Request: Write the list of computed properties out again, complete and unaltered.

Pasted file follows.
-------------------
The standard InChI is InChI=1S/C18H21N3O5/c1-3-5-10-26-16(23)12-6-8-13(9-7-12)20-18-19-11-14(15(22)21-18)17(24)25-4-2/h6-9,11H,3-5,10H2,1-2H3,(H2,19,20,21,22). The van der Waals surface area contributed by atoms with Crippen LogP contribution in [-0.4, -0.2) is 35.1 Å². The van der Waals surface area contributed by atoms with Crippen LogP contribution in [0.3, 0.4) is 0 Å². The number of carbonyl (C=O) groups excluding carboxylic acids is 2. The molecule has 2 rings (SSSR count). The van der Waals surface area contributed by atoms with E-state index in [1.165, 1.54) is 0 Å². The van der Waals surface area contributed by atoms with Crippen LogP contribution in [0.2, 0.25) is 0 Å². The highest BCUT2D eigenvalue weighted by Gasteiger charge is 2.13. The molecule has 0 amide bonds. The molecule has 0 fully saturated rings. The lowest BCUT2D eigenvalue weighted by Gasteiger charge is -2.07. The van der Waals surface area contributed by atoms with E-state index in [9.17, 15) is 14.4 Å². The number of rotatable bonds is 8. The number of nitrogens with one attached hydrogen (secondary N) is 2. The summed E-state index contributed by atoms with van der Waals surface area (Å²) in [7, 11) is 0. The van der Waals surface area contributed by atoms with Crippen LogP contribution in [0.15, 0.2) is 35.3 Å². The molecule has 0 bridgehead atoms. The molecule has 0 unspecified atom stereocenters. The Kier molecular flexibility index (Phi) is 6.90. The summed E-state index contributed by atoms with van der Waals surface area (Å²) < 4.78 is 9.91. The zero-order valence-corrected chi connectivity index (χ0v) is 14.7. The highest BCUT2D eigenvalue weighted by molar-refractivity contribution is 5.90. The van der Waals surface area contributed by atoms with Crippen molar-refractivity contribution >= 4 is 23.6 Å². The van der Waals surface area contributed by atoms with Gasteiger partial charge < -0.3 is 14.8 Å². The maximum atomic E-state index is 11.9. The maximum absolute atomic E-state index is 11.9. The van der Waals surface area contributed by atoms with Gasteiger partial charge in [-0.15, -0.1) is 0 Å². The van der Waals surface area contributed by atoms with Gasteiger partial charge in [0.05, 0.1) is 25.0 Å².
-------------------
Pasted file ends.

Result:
The standard InChI is InChI=1S/C18H21N3O5/c1-3-5-10-26-16(23)12-6-8-13(9-7-12)20-18-19-11-14(15(22)21-18)17(24)25-4-2/h6-9,11H,3-5,10H2,1-2H3,(H2,19,20,21,22). The van der Waals surface area contributed by atoms with Crippen LogP contribution in [-0.4, -0.2) is 35.1 Å². The van der Waals surface area contributed by atoms with Crippen LogP contribution in [0.3, 0.4) is 0 Å². The number of carbonyl (C=O) groups excluding carboxylic acids is 2. The molecule has 2 rings (SSSR count). The van der Waals surface area contributed by atoms with E-state index in [1.165, 1.54) is 0 Å². The van der Waals surface area contributed by atoms with Crippen LogP contribution in [0.2, 0.25) is 0 Å². The highest BCUT2D eigenvalue weighted by Gasteiger charge is 2.13. The molecule has 0 amide bonds. The molecule has 0 fully saturated rings. The lowest BCUT2D eigenvalue weighted by Gasteiger charge is -2.07. The van der Waals surface area contributed by atoms with E-state index in [9.17, 15) is 14.4 Å². The number of rotatable bonds is 8. The number of nitrogens with one attached hydrogen (secondary N) is 2. The summed E-state index contributed by atoms with van der Waals surface area (Å²) in [7, 11) is 0. The van der Waals surface area contributed by atoms with Crippen LogP contribution in [0.15, 0.2) is 35.3 Å². The molecule has 0 bridgehead atoms. The molecule has 0 unspecified atom stereocenters. The Kier molecular flexibility index (Phi) is 6.90. The summed E-state index contributed by atoms with van der Waals surface area (Å²) < 4.78 is 9.91. The zero-order valence-corrected chi connectivity index (χ0v) is 14.7. The highest BCUT2D eigenvalue weighted by molar-refractivity contribution is 5.90. The van der Waals surface area contributed by atoms with Crippen molar-refractivity contribution >= 4 is 23.6 Å². The van der Waals surface area contributed by atoms with Gasteiger partial charge < -0.3 is 14.8 Å². The maximum atomic E-state index is 11.9. The maximum absolute atomic E-state index is 11.9. The van der Waals surface area contributed by atoms with Gasteiger partial charge in [-0.15, -0.1) is 0 Å². The van der Waals surface area contributed by atoms with Gasteiger partial charge in [0.05, 0.1) is 25.0 Å².